There is no such thing as an Israeli territorial nation, because in Eastern Europe (and Israel's founding fathers came from Eastern Europe), a nation is not a community of citizens but rather a cultural community. Westerners reject this conception of nationhood because a cultural nation does not encompass all the citizens of a state. However, a nation that defines its national identity on territorial (civic) basis cannot recognize national minorities since all the citizens of the state are required to be part of the same nation. This is why Catalans, Basques, Corsians, Kurds and Quebecers are recognized merely as cultural minorites, but not as nations. Transposing the Western system in Israel would mean that Israeli Arabs would be forced to become part of a territorial Israeli nation and they would no longer be recognized as a national minority. Thus, it is much better for Israel to maintain this distinction between nationality and citizenship. It is the only way for Israeli Arabs to be equal citizens without being forced to abandon their national identity.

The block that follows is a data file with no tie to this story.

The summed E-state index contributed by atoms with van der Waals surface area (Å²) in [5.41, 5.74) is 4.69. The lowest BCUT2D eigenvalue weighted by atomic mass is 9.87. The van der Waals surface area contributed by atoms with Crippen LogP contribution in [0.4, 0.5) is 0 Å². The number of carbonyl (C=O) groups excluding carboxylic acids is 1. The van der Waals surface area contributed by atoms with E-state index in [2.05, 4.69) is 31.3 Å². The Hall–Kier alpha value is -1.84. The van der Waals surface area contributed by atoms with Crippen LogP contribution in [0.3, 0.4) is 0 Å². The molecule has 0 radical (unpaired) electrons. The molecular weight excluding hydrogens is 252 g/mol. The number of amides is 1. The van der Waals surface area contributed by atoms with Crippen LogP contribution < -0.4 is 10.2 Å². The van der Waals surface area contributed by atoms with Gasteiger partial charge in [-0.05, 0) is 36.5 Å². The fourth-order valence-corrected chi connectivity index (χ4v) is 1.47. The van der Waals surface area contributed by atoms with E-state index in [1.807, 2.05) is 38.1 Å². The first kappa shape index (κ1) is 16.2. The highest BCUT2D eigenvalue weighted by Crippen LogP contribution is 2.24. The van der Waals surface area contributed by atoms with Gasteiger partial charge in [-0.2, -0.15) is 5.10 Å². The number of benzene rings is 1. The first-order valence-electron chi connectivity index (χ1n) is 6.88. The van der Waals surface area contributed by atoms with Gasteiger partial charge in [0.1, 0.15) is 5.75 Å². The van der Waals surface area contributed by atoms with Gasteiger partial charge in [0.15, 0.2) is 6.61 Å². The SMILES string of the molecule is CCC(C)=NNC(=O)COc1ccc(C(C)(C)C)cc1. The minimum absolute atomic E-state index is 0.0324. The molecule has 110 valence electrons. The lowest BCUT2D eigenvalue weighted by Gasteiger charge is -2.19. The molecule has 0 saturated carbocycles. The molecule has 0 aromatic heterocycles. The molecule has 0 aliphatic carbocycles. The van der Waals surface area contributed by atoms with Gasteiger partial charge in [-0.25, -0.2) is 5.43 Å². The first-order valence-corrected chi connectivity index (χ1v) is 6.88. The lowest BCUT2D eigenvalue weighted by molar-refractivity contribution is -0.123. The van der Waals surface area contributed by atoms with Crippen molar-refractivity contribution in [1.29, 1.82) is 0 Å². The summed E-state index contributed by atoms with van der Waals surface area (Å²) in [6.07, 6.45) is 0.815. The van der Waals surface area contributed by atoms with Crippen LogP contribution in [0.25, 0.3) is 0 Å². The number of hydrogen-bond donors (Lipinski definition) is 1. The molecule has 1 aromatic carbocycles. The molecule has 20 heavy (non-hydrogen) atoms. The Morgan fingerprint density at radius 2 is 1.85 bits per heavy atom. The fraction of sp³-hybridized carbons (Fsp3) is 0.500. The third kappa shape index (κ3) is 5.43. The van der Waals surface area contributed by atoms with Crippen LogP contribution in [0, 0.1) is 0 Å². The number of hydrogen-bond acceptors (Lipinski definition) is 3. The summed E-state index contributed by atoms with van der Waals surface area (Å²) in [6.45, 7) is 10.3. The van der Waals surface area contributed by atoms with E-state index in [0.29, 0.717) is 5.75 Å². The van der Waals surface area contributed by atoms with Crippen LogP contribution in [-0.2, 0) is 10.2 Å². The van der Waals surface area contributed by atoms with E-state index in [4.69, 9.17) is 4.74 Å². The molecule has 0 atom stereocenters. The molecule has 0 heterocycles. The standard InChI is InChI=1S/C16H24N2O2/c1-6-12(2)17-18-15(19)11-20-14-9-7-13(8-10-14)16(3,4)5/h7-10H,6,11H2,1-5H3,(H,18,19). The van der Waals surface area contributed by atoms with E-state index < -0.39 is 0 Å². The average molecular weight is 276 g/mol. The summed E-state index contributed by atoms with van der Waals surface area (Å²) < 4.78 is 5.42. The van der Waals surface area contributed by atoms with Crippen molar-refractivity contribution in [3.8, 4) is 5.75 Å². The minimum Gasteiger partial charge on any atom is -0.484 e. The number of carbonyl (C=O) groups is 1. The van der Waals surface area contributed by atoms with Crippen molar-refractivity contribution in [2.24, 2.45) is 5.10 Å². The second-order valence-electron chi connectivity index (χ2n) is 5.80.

Law expanding definition of terrorist activity passes first Knesset reading (Haaretz)